Lies, Manipulations, and Distortions
The unconscious defense mechanism, splitting, and how it distorts reality.
Posted Oct 15, 2018
Experiencing a conflict with another person and awakening to the idea that they have a different perspective is mildly confusing. Yet, it often leads to greater understanding. Conversely, when the individual has an entirely different reality of a shared situation, it may cause a person to feel like they are living in the twilight zone. Can two memories of the same incident be entirely divergent?
Everyone has their own perception of an experience based on multiple factors, including past experiences and their emotional state. Yet, when two differing perspectives are completely incongruent, it is difficult to believe the people involved shared the same situation, and it may be a red flag.
As a therapist, I frequently work with couples who independently tell the story of their relationship in a way that makes me think, “They have completely different realities. Are they in the same relationship? Who is lying?” Nevertheless, both parties swear by their own story.
In addition, one of the goals of therapy is for each party to understand the other person’s feelings and needs, thus increasing their empathy for one another and re-establishing the closeness in the relationship. Yet, after several sessions of sorting through past experiences, if one person is unable to attempt to sincerely understand and honor the other person’s perspective, it may be a sign of a deeper issue.
As stated previously, everyone has their own unique way of interpreting an experience. However, when an individual distorts an experience to the extent that they unconsciously split elements of the experience out of their conscious awareness in order to escape threats to their sense of self, they are utilizing a rather pathological defense mechanism called splitting. In essence, they are unconsciously altering reality to protect their ego, thus excusing themselves from accountability.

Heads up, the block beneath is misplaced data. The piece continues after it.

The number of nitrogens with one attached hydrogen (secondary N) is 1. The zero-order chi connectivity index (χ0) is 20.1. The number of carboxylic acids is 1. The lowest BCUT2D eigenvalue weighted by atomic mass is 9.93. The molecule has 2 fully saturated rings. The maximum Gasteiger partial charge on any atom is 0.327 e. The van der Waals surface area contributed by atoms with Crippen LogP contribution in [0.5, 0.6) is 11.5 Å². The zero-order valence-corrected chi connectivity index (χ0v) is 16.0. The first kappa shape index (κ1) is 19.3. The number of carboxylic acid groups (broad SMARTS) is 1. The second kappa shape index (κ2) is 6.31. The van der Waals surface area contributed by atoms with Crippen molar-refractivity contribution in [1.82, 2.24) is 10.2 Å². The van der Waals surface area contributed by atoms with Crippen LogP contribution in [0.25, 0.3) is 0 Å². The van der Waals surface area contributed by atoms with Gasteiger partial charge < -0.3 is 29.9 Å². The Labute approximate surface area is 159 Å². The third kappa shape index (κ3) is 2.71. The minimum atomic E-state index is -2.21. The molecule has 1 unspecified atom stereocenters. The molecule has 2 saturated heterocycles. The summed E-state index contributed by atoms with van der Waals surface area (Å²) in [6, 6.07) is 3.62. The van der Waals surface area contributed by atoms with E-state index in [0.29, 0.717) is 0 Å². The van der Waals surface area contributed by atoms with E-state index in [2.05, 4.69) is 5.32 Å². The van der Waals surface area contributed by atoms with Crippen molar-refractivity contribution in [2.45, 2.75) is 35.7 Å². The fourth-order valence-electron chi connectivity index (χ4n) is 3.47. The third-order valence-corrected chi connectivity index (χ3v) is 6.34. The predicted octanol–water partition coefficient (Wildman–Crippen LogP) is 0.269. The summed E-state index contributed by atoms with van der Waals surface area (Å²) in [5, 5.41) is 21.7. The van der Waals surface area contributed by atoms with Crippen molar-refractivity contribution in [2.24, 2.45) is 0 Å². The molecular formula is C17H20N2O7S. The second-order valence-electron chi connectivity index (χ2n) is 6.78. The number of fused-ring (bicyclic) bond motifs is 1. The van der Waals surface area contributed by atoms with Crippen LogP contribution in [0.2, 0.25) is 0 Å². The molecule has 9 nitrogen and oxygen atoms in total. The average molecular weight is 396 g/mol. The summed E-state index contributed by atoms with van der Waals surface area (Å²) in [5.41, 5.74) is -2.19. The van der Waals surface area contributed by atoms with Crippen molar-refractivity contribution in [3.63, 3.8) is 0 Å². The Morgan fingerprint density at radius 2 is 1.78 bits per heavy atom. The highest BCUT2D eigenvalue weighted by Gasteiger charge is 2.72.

Usually, this defense mechanism is utilized by people who are impacted by a personality disorder. In essence, an individual who constantly avoids accountability in the relationship, lacks empathy and conscientiousness for their partner, and plays the victim to excuse their transgressions, may be utilizing this defense.
In addition, the type of personality who may utilize splitting as a defense rarely feels genuine and intense remorse for their mistakes. They may give lip service to being sorry, but they do not feel remorse deeply, so they continually repeat the problematic behavior.
It is important to note that although it is painful, intense remorse is what allows a person to gain insight and avoid replicating a wrongdoing. When a person looks at himself or herself and truly feels shame for a selfish mistake, they usually evolve and are able to avoid repeating it. On the other hand, a person who musters up a glib apology, but continues to engage in significant self-serving behaviors, may not experience sincere responsibility for their mistakes.
Also, an individual who uses splitting as an unconscious defense mechanism usually engages in gaslighting. When a person gaslights, they attempt to cause an emotional reaction in their partner, setting them up to appear irrational so they can challenge their partner’s version of reality.
Sadly, an individual who utilizes splitting as an extreme and unconscious defense mechanism is not aware of what they are doing. Therefore, they do not believe they are lying. They function in their own world, sincerely believing others are at fault and they are the victim. This individual benefits from an experienced therapist who is well versed in treating clients who suffer from a personality disorder.